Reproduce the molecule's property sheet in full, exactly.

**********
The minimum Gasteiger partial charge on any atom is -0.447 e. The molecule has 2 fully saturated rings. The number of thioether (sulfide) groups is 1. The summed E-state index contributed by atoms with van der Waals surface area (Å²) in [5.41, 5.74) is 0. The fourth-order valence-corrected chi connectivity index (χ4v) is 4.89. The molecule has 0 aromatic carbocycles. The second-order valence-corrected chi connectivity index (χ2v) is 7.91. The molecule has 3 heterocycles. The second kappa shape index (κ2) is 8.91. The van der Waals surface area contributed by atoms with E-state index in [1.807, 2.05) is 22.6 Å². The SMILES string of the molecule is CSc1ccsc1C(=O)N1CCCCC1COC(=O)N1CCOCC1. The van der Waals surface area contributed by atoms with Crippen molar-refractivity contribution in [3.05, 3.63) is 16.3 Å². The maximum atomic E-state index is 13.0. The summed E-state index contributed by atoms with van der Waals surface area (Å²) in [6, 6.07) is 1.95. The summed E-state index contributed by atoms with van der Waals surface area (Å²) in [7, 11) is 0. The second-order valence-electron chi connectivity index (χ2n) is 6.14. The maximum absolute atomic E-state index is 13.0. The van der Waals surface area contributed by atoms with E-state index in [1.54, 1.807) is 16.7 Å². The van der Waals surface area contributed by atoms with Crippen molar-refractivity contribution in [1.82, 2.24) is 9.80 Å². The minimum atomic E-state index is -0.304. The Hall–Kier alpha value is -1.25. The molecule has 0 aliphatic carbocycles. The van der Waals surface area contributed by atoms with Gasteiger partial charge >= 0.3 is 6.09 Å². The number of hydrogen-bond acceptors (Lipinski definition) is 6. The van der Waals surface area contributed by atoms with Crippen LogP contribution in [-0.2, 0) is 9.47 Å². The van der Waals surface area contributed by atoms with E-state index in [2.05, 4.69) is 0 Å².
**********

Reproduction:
The minimum Gasteiger partial charge on any atom is -0.447 e. The molecule has 2 fully saturated rings. The number of thioether (sulfide) groups is 1. The summed E-state index contributed by atoms with van der Waals surface area (Å²) in [5.41, 5.74) is 0. The fourth-order valence-corrected chi connectivity index (χ4v) is 4.89. The molecule has 0 aromatic carbocycles. The second-order valence-corrected chi connectivity index (χ2v) is 7.91. The molecule has 3 heterocycles. The second kappa shape index (κ2) is 8.91. The van der Waals surface area contributed by atoms with E-state index in [1.807, 2.05) is 22.6 Å². The SMILES string of the molecule is CSc1ccsc1C(=O)N1CCCCC1COC(=O)N1CCOCC1. The van der Waals surface area contributed by atoms with Crippen molar-refractivity contribution in [3.05, 3.63) is 16.3 Å². The maximum atomic E-state index is 13.0. The summed E-state index contributed by atoms with van der Waals surface area (Å²) in [6, 6.07) is 1.95. The summed E-state index contributed by atoms with van der Waals surface area (Å²) in [7, 11) is 0. The second-order valence-electron chi connectivity index (χ2n) is 6.14. The maximum absolute atomic E-state index is 13.0. The van der Waals surface area contributed by atoms with E-state index in [1.54, 1.807) is 16.7 Å². The van der Waals surface area contributed by atoms with Crippen molar-refractivity contribution in [1.82, 2.24) is 9.80 Å². The minimum atomic E-state index is -0.304. The Hall–Kier alpha value is -1.25. The molecule has 0 aliphatic carbocycles. The van der Waals surface area contributed by atoms with Gasteiger partial charge >= 0.3 is 6.09 Å². The number of hydrogen-bond acceptors (Lipinski definition) is 6. The van der Waals surface area contributed by atoms with Crippen LogP contribution in [-0.2, 0) is 9.47 Å². The van der Waals surface area contributed by atoms with E-state index in [2.05, 4.69) is 0 Å².